Six-month-old, male castrated, cross breed ox, (Bos taurus).An outbreak of neurological disease occurred in a herd of 99, 6 to 12-month-old, mixed breed, beef cattle. The herd was grazing pasture with a daily supplementary ration of 2 kg/head of sprouted barley. Fifty-seven animals were affected and eighteen animals were euthanized after becoming recumbent and unable to rise. The cattle had been fed hydroponically sprouted barley for seven months before the outbreak. Over the last few weeks of feeding, a green-blue downy mold had grown on the barley, its development had coincided with some unseasonably warm and humid spring weather. The mold did not have any effect on the appetite of the cattle which were being fed approximately 2 kg/head daily when adverse signs were first noticed. The first indication of toxicity was noticed by the owners when a 12-month-old cross-bred heifer showed signs of what was thought to be colic, based on her hunched posture and reluctance to walk. The next day another two cattle were noticed sick and three more the following day. At this stage the feeding of the sprouted barley was discontinued and the cattle were moved to another paddock. New cases continued to develop over the next 18 days. By six weeks, only a few of the affected cattle had not recovered, though all had lost considerable weight. A range of clinical signs was observed. Mildly sick cattle were instantly recognizable by the arching of their backs. Unless disturbed, most appeared to graze normally. Ataxia, knuckling of the hind fetlocks and hypermetria of hind limbs were also obvious in affected cattle. Some cattle developed progressively worsening ataxia with generalized muscle tremors. The cattle that were euthanized had progressed to posterior paralysis, recumbency and were often polypneic. One sternally recumbent animal appeared to be blind. Another was found in lateral recumbency displaying opisthotonos.

The mold on the barley sprouts was identified as Aspergillus clavatus (Agrifood Technology, Princes Hwy Werribee, Victoria 3030). A. clavatus is identifiable by its long, smooth conidiophore and huge club-shaped vesicle to which are attached uniseriate phialides.3 The mould was confirmed as A. clavatus and a specimen is held at the DPI, Plant Diseases Herbarium, Knoxfield Victoria.

Gross Description:  

There were no remarkable gross changes seen in the internal organs of the necropsied animals.

Histopathologic Description:

Significant histological abnormalities are limited to the central nervous system. Neuronal changes are apparent in the brain and spinal cord (spinal cord sections submitted for WSC). Affected neurons are swollen and rounded, completely chromatolytic with pale or acidophilic cytoplasm, and the few nuclei captured in section are peripheral, shrunken and often pressed against the cell membrane. Many nuclei are affected, especially the red nuclei, dorsal motor nucleus of the vagus, reticular nucleus of the medulla and alpha motor neurons among the lateral and medial motor neurons of the cervical and lumbar intumescences. Small gamma efferent neurons are not involved. There is no apparent cell loss or glial reaction. Within the brain and spinal cord, there is minor axonal swelling and myelin vacuolation with astrocytic swelling. Otherwise, the integrity of myelin and axons is preserved. The peripheral nervous system, including autonomic ganglia, peripheral nerves, and craniospinal nerve roots, shows no abnormality.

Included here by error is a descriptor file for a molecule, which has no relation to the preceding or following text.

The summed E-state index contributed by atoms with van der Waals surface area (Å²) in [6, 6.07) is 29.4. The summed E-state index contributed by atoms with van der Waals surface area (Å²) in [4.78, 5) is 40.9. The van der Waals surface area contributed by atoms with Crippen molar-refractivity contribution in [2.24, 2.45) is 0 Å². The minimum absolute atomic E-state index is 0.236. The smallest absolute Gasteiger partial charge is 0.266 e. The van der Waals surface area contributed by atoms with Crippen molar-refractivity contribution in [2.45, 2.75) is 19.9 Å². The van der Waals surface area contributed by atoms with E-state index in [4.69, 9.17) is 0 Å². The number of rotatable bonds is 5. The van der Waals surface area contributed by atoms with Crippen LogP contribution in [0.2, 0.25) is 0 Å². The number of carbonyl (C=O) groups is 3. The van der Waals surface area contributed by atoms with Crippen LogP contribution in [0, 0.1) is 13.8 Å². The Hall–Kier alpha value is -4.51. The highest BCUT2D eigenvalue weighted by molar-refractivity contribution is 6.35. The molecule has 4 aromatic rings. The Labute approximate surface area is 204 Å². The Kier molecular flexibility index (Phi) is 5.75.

Morphologic Diagnosis:  

Brain and spinal cord: chromatolytic neuronal degeneration, severe multifocal acute, with mild edema of myelin.

Lab Results:  

Biochemical analysis of sera from the two recently recumbent cattle found mild to moderate elevations in GLDH (428 and 30 U/L; reference range < 20 U/L) and LDH (2318 and 2395 U/L; reference range 50-400 U/L). CK was mildly elevated in one animal, as was AST in the other.


Aspergillus clavatus

Contributor Comment:  

The epi-demiology, clinical signs, histological findings in the brain and spinal cord and mycological examination in this case3 are consistent with those previously described and caused by Aspergillus clavatus tremor-genic neurotoxicosis.5,6 A clavatus is present in soil and commonly isolated from cereal grains and their germinated seeds and other feedstuffs. It also occurs commonly in pigeon droppings.6 Tremorgenic syndromes have been experimentally reproduced in ruminants by feeding A clavatus pure cultures and A clavatus contaminated grains. A number of toxins have been isolated from A clavatus including cytochalasin E, tryptoquivaline, tryptoquivalone, patulin, but none have been tested in ruminants to determine responsibility for the tremorgenic syndrome. Toxic extracts from sorghum beer residue capable of reproducing the tremogenic syndrome in sheep dosed orally did not contain patulin, trypotquivalone or nortryptoquivalone so the identity of the toxin(s) remains undetermined.6 The case is submitted to the WSC with the kind permission of the surviving author, Dr C El-Hage, University of Melbourne.